|Central coordinates||88o 19.80' East 27o 9.27' North|
|IBA criteria||A1, A2, A3|
|Altitude||400 - 1,000m|
|Year of IBA assessment||2004|
Site description Much of the South District of Sikkim is populated with townships, villages and agriculture holdings. The lowland forests of Sikkim lie at the southern end of the South District, bound to the south by the Great Rangit river, extending roughly from the foothills of the outer Himalayas to an altitude of about 1,000 m. This IBA includes the river valleys of Ramam, Rangit, Great Rangit and Tista and adjoins the Maenam-Tendong (an IBA) to its north. Various species of orchids, Rhapidophora, wild banana, screwpines, nettles and giant bamboo are characteristic of this site. The Rangit Valley Sal Shorea robusta shows a unique association with the Chir Pine Pinus roxburghii (Bejoy Gurung pers. comm. 2003). In patches of protected forest, it is possible to see Sal being slowly dominated by Pine. Such patches are relatively poor in bird life (U. Lachungpa pers. comm. 2003).
AVIFAUNA: Despite being the lowest altitude IBA in Sikkim, this site has records of birds restricted to biomes 9, 8, 7 as well as 5, perhaps due to seasonal altitudinal migration as well as the telescoping effect of the Sikkim Himalaya, where in a distance of c. 100 km, habitats ranging from lowland subtropical forests to high cold desert can be seen (Ali 1962). Hence, as many as 14 globally threatened and restricted range species and at least four Biome-5 species, 15 Biome-7 species, 33 Biome-8 species and seven Biome-9 species have been recorded from this IBA. The lowland forests of Sikkim are home to several species identified as Near Threatened by BirdLife International (2001): Great Pied Hornbill Buceros bicornis now restricted to few sightings over tea estates, Red-breasted Partridge Arborophila mandelli (not recorded recently) and Ward’s Trogon Harpactes wardi. The Nepal Wren-Babbler Pnoepyga immaculata could also occur here. During a survey conducted here in 1996, no potential habitat was found for the Rufous-necked Hornbill Aceros nipalensis. Biome-5 species like Ibisbill Ibidorhyncha struthersii are regularly recorded in winter on the banks of the Great Rangit river; Wallcreeper Tichodroma muraria recorded from Trans-Himalayan Lhonak Valley (at Green Lake) and other high altitude sites is also recorded from this IBA. The Collared Falconet Microhierax caerulescens was found breeding in 1996 very close to human habitation, hawking dragonflies around the Fisheries Department pond at Baguwa but cleverly avoiding the mist-nets set around it. Ward’s Trogon was sighted at Baguwa and Jorethang in October 1996 (Ganguli-Lachungpa 1996). All these records make this IBA a very interesting bird watching and conservation area.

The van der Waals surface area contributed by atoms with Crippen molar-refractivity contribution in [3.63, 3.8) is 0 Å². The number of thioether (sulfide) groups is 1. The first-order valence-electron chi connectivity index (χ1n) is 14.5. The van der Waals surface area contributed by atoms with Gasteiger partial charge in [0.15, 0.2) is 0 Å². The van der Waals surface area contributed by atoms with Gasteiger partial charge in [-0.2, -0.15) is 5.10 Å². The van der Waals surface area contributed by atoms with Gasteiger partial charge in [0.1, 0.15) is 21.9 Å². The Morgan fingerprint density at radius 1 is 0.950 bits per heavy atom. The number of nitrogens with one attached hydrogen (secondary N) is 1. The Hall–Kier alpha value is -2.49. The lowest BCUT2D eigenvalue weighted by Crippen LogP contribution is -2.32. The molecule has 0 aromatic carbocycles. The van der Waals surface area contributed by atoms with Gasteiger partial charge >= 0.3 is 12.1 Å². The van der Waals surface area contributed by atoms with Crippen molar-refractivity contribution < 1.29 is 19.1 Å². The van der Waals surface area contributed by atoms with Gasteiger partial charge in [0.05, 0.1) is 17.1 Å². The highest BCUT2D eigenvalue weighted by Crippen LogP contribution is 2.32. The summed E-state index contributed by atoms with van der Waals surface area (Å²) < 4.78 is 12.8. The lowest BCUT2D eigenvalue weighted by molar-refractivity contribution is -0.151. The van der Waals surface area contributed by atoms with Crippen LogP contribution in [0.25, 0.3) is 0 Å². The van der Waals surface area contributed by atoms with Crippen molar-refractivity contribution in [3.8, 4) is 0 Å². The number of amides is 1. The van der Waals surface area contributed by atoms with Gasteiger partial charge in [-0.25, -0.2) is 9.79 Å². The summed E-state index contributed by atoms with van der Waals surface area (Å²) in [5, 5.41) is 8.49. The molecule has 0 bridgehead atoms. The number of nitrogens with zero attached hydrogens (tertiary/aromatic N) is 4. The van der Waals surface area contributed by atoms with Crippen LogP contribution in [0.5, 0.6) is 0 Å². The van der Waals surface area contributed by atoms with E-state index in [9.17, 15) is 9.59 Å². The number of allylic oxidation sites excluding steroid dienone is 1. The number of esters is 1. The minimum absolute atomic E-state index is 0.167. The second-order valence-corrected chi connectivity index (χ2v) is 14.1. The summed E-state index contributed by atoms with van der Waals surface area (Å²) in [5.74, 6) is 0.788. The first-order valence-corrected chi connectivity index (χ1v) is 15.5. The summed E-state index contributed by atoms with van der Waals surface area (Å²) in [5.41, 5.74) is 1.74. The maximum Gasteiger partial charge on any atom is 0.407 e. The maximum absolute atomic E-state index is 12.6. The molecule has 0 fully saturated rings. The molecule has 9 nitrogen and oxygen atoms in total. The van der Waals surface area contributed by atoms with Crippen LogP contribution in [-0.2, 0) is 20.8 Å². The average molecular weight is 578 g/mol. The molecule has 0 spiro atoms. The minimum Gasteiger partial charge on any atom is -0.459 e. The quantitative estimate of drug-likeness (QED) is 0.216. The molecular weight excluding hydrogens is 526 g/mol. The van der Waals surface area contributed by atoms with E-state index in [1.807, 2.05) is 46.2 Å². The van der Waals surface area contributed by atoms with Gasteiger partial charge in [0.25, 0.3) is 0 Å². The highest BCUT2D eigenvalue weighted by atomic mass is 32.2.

OTHER KEY FAUNA: The lowland fauna includes Golden Jackal Canis aureus, Leopard Cat Prionailurus bengalensis, Himalayan Crestless Porcupine Hystrix brachyura, Assamese Macaque Macaca assamensis, Barking Deer Muntiacus muntjak, Tree Shrew Tupaia belangeri, squirrels, fruit bats, a host of butterflies and other invertebrates, riverine fish (over 40 species), Indian Rock Python Python molurus, geckos, freshwater frogs and toads.
|Species||Season||Period||Population estimate||Quality of estimate||IBA Criteria||IUCN Category|
|Chestnut-breasted Partridge Arborophila mandellii||resident||2004||present||-||A1, A2||Vulnerable|
|White-rumped Vulture Gyps bengalensis||non-breeding||2004||present||-||A1||Critically Endangered|
|Slender-billed Vulture Gyps tenuirostris||non-breeding||2004||present||-||A1||Critically Endangered|
|Ward's Trogon Harpactes wardi||resident||2004||present||-||A2||Near Threatened|
|Rufous-necked Hornbill Aceros nipalensis||resident||2004||present||-||A1, A3||Vulnerable|
|Grey-crowned Prinia Prinia cinereocapilla||resident||2004||present||-||A1, A3||Vulnerable|
|Yellow-vented Warbler Phylloscopus cantator||-||2004||present||-||A2, A3||Least Concern|